He crossed the street that was unrelieved by traffic or pedestrians mid-afternoon, climbed the wide and shallow steps, pulled open the surprisingly heavy door, and found himself suddenly inside, immediately struck by how old this place looked. The quiet space smelled of sandalwood, and even though the interior of the church at first glance lacked any sense of being venerable, historic, his skin was tingling as if he'd just taken a brisk hot shower. What was that about?
Wandering down an aisle on the left, touching the oaken pews that seemed to pull him further and further from the doors and closer to the altar, he might have been on a slow-moving airport walkway.
It was so quiet, so calm and inviting. How, why?
Josh wasn't religious, but he was nominally Jewish, or at least Jewish enough to have had a bar mitzvah. At the time, he had griped about it because reading Hebrew was unaccountably as difficult for him as algebra or balancing chemical equations. And like most of his friends, that was his exit visa from Judaism. He didn't miss it, had never experienced any kind of need that wasn't being met. He felt completely unaffiliated, disconnected from Judaism, and thankfully, his secular parents never nagged him.
"You'll come back when you're ready," his mother had predicted, pushing her auburn curls back off her neck with both hands the way she did when she believed what she was saying was indisputable. A brisk, bright-eyed, woman, his mother was given to wearing black to show off her colorful statement jewelry. She was on various committees at "their" synagogue, acting out of a sense of connection to her people but with no trace of belief or spiritual longing. "God?" she sometimes said. "You don't need God to go to shul. You just need to belong somewhere. Hey, maybe you could write about that!"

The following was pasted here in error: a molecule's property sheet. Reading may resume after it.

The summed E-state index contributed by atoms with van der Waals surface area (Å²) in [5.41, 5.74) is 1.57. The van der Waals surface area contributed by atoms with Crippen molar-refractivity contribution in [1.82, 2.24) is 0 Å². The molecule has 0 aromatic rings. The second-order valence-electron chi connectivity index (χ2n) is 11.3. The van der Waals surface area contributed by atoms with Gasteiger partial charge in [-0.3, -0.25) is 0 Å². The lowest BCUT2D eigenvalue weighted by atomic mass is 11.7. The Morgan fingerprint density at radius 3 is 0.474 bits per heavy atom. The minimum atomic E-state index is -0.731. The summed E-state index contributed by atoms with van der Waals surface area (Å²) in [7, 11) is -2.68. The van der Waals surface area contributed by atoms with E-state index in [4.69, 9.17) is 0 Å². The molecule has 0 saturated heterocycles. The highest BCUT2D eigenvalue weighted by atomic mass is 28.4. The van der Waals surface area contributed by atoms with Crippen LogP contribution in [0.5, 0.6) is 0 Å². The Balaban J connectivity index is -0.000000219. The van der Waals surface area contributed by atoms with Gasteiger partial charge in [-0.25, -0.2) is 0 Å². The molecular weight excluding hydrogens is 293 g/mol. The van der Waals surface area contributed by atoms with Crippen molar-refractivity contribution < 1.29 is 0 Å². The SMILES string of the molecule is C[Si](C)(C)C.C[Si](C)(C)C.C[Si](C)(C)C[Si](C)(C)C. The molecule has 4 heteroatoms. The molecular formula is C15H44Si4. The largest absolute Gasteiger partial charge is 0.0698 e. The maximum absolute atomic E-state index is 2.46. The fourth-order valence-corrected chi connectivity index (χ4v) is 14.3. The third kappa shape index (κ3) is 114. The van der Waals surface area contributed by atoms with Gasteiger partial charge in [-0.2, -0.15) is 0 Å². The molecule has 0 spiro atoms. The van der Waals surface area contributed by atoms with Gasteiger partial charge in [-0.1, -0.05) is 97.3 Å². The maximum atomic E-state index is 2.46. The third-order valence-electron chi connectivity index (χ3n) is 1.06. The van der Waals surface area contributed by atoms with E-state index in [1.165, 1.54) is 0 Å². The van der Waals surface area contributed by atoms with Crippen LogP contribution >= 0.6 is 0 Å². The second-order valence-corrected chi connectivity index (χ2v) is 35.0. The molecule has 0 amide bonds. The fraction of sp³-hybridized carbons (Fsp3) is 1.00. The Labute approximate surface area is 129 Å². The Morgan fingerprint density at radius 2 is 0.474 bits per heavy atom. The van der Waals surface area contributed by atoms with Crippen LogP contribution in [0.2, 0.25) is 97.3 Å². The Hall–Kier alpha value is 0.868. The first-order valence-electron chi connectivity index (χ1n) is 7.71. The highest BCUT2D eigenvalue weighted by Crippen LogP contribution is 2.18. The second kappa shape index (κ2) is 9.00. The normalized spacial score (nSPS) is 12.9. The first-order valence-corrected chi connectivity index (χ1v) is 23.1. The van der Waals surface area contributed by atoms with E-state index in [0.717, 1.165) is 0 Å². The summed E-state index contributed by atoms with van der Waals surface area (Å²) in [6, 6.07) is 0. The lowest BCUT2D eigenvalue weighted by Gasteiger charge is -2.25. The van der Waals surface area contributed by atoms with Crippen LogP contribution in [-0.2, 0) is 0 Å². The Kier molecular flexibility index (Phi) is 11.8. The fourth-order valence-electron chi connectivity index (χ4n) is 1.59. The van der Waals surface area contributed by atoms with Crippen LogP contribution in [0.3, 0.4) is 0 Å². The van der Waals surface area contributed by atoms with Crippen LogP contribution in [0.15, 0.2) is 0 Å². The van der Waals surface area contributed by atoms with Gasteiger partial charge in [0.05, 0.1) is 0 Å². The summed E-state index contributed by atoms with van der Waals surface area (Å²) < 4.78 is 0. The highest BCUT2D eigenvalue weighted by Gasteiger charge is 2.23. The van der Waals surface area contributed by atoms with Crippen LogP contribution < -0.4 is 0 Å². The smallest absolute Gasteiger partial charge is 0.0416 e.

"Oh, mom . . ."
Now, here in this hushed and empty space, the enormous crucifix hanging from the high ceiling over the huge, elaborate altar, the paintings whose subjects he could only guess, the bright red carpet leading up to the altar, the dazzling light pouring down from chandeliers—all made him feel he was on a stage waiting to perform . . . something. Back behind him was some sort of shrine with dozens of candles burning in a tiered black metal stand. It wasn't possible, but he could almost sense their heat, even standing so many feet away.
Halfway down the aisle, he heard a voice: "Follow me."
He whirled around. "Who's there?" he called out, trying to make out if there was someone else present, perhaps in hiding. But the voice had been close, so very close, almost in his ear, yet he was obviously completely alone in the cathedral. Unless someone was tricking him with a hidden speaker—but why would anyone do that?
Facing front, he felt as if he'd been slapped: his face was now flushed and stinging. Along the wall to the left of the stage and altar, and not many feet away, was a deep, arched niche with a statue of Jesus, and Josh approached the larger-than-life figure, inexplicably pulled toward it. The lighting around the statue made it glow, and the marble eyes that should have seemed lifeless and cold instead filled him with warmth.
In a blinding instant, he knew it was the statue—the statue had spoken to him.
That was as solid a fact as the quickened beating of his heart. He felt this strange truth coursing through his body.
"Whoa . . ." he muttered, stumbling from the aisle into the nearest row of pews, suddenly feeling sweaty and afraid. And then, as if guided by an unseen hand, slowly he crossed himself.
What was happening to him?
Though he'd seen this gesture performed countless times both in person and in film, he'd never ever imagined doing anything like it, anywhere, and yet as his arm dropped to his side, all the tension in his body drained out of him and he felt as tired as if he'd been hiking for miles. But strangely still inside, and satisfied.
He sat there, waiting for something—perhaps another message, if that's what it was—but nothing came for many long minutes. Perhaps he had been hallucinating.
You can't sit here forever, he told himself, yet still he was unable to leave, his gaze held fast by the statue of Jesus, whose arms seemed open for an embrace.
"Can I help you, young man? Are you feeling all right?"
Surprised, Josh turned and saw that there was an actual person standing there, a smiling, soft-spoken, bearded Friar Tuck of a priest, looking to be in his fifties.
"Thank you, but I'm fine. Really."